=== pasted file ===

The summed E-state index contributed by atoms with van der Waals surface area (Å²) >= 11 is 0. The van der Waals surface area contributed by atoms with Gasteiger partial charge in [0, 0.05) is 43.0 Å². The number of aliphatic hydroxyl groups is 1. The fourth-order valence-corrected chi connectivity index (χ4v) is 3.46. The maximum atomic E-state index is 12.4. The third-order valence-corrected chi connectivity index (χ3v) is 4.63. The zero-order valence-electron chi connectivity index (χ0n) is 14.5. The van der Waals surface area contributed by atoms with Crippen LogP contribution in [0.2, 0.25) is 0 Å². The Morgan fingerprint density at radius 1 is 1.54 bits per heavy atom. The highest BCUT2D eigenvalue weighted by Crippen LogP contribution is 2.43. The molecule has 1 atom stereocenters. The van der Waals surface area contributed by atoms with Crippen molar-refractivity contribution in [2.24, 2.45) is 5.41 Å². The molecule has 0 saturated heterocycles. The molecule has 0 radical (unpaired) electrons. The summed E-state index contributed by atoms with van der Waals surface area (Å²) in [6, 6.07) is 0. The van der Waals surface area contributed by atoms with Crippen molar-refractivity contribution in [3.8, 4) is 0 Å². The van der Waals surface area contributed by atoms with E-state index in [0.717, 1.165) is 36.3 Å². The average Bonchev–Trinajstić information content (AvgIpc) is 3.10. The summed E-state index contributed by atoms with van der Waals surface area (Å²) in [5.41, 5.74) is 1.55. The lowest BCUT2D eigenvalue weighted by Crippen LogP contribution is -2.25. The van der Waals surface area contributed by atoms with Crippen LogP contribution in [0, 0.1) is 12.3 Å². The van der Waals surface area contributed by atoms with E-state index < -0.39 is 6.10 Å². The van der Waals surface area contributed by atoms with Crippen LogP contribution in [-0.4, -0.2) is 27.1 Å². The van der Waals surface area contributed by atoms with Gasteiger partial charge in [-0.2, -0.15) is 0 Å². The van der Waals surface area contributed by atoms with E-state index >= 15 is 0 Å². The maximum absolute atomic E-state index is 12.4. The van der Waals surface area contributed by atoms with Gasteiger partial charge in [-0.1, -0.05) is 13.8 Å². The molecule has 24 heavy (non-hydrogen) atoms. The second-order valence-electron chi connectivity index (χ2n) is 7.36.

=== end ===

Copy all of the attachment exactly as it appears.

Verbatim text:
The summed E-state index contributed by atoms with van der Waals surface area (Å²) >= 11 is 0. The van der Waals surface area contributed by atoms with Gasteiger partial charge in [0, 0.05) is 43.0 Å². The number of aliphatic hydroxyl groups is 1. The fourth-order valence-corrected chi connectivity index (χ4v) is 3.46. The maximum atomic E-state index is 12.4. The third-order valence-corrected chi connectivity index (χ3v) is 4.63. The zero-order valence-electron chi connectivity index (χ0n) is 14.5. The van der Waals surface area contributed by atoms with Crippen LogP contribution in [0.2, 0.25) is 0 Å². The Morgan fingerprint density at radius 1 is 1.54 bits per heavy atom. The highest BCUT2D eigenvalue weighted by Crippen LogP contribution is 2.43. The molecule has 1 atom stereocenters. The van der Waals surface area contributed by atoms with Crippen molar-refractivity contribution in [2.24, 2.45) is 5.41 Å². The molecule has 0 saturated heterocycles. The molecule has 0 radical (unpaired) electrons. The summed E-state index contributed by atoms with van der Waals surface area (Å²) in [6, 6.07) is 0. The van der Waals surface area contributed by atoms with Crippen molar-refractivity contribution in [3.8, 4) is 0 Å². The van der Waals surface area contributed by atoms with E-state index in [0.717, 1.165) is 36.3 Å². The average Bonchev–Trinajstić information content (AvgIpc) is 3.10. The summed E-state index contributed by atoms with van der Waals surface area (Å²) in [5.41, 5.74) is 1.55. The lowest BCUT2D eigenvalue weighted by Crippen LogP contribution is -2.25. The van der Waals surface area contributed by atoms with Crippen LogP contribution in [0, 0.1) is 12.3 Å². The van der Waals surface area contributed by atoms with E-state index < -0.39 is 6.10 Å². The van der Waals surface area contributed by atoms with Crippen LogP contribution in [-0.4, -0.2) is 27.1 Å². The van der Waals surface area contributed by atoms with Gasteiger partial charge in [-0.2, -0.15) is 0 Å². The van der Waals surface area contributed by atoms with E-state index >= 15 is 0 Å². The maximum absolute atomic E-state index is 12.4. The van der Waals surface area contributed by atoms with Gasteiger partial charge in [-0.1, -0.05) is 13.8 Å². The molecule has 24 heavy (non-hydrogen) atoms. The second-order valence-electron chi connectivity index (χ2n) is 7.36.